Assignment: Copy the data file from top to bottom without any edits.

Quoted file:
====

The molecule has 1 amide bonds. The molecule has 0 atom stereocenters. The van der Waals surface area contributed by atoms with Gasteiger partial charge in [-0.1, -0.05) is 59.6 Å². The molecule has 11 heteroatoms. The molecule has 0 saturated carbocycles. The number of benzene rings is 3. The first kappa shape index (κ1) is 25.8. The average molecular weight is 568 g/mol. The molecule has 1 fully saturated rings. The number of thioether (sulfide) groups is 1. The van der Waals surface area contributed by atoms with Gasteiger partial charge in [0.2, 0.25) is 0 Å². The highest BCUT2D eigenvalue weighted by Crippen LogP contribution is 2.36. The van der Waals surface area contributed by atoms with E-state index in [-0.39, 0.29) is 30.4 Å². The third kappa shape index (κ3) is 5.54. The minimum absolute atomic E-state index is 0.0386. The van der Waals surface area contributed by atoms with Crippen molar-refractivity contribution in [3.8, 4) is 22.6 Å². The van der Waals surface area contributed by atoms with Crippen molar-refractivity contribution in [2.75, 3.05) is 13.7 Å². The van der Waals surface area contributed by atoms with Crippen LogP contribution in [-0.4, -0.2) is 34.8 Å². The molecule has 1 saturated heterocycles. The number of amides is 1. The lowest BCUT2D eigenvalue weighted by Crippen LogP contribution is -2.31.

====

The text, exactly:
The molecule has 1 amide bonds. The molecule has 0 atom stereocenters. The van der Waals surface area contributed by atoms with Gasteiger partial charge in [-0.1, -0.05) is 59.6 Å². The molecule has 11 heteroatoms. The molecule has 0 saturated carbocycles. The number of benzene rings is 3. The first kappa shape index (κ1) is 25.8. The average molecular weight is 568 g/mol. The molecule has 1 fully saturated rings. The number of thioether (sulfide) groups is 1. The van der Waals surface area contributed by atoms with Gasteiger partial charge in [0.2, 0.25) is 0 Å². The highest BCUT2D eigenvalue weighted by Crippen LogP contribution is 2.36. The van der Waals surface area contributed by atoms with E-state index in [-0.39, 0.29) is 30.4 Å². The third kappa shape index (κ3) is 5.54. The minimum absolute atomic E-state index is 0.0386. The van der Waals surface area contributed by atoms with Crippen molar-refractivity contribution in [3.8, 4) is 22.6 Å². The van der Waals surface area contributed by atoms with Crippen molar-refractivity contribution in [2.75, 3.05) is 13.7 Å². The van der Waals surface area contributed by atoms with Crippen LogP contribution in [-0.4, -0.2) is 34.8 Å². The molecule has 1 saturated heterocycles. The number of amides is 1. The lowest BCUT2D eigenvalue weighted by Crippen LogP contribution is -2.31.